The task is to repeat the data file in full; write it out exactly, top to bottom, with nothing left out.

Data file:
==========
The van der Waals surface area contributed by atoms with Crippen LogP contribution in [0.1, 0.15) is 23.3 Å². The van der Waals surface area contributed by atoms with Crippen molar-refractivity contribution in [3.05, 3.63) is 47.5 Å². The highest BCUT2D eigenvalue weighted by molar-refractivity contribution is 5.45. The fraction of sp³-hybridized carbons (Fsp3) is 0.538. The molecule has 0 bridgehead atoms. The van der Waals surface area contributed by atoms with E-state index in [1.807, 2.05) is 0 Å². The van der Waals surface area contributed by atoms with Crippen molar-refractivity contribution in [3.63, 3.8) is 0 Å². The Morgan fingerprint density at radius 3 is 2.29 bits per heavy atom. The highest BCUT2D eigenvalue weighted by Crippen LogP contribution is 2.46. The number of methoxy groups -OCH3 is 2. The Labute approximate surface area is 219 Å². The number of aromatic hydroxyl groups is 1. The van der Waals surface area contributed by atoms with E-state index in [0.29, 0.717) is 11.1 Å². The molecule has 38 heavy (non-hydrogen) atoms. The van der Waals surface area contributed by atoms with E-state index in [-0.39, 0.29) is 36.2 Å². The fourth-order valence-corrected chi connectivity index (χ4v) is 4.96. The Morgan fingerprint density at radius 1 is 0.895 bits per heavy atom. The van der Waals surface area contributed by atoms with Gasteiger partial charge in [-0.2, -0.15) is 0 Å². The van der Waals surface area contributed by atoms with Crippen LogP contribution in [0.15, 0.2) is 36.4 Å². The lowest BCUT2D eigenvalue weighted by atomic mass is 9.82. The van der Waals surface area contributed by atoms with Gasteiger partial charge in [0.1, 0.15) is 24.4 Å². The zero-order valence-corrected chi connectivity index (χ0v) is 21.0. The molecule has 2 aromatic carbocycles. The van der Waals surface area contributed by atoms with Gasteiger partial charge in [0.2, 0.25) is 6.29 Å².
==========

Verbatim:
The van der Waals surface area contributed by atoms with Crippen LogP contribution in [0.1, 0.15) is 23.3 Å². The van der Waals surface area contributed by atoms with Crippen molar-refractivity contribution in [3.05, 3.63) is 47.5 Å². The highest BCUT2D eigenvalue weighted by molar-refractivity contribution is 5.45. The fraction of sp³-hybridized carbons (Fsp3) is 0.538. The molecule has 0 bridgehead atoms. The van der Waals surface area contributed by atoms with E-state index in [1.807, 2.05) is 0 Å². The van der Waals surface area contributed by atoms with Crippen molar-refractivity contribution in [3.63, 3.8) is 0 Å². The Morgan fingerprint density at radius 3 is 2.29 bits per heavy atom. The highest BCUT2D eigenvalue weighted by Crippen LogP contribution is 2.46. The number of methoxy groups -OCH3 is 2. The Labute approximate surface area is 219 Å². The number of aromatic hydroxyl groups is 1. The van der Waals surface area contributed by atoms with E-state index in [0.29, 0.717) is 11.1 Å². The molecule has 38 heavy (non-hydrogen) atoms. The van der Waals surface area contributed by atoms with E-state index in [-0.39, 0.29) is 36.2 Å². The fourth-order valence-corrected chi connectivity index (χ4v) is 4.96. The Morgan fingerprint density at radius 1 is 0.895 bits per heavy atom. The van der Waals surface area contributed by atoms with Gasteiger partial charge in [-0.2, -0.15) is 0 Å². The van der Waals surface area contributed by atoms with Crippen LogP contribution in [0.15, 0.2) is 36.4 Å². The lowest BCUT2D eigenvalue weighted by atomic mass is 9.82. The van der Waals surface area contributed by atoms with Gasteiger partial charge in [0.1, 0.15) is 24.4 Å². The zero-order valence-corrected chi connectivity index (χ0v) is 21.0. The molecule has 2 aromatic carbocycles. The van der Waals surface area contributed by atoms with Gasteiger partial charge in [0.2, 0.25) is 6.29 Å².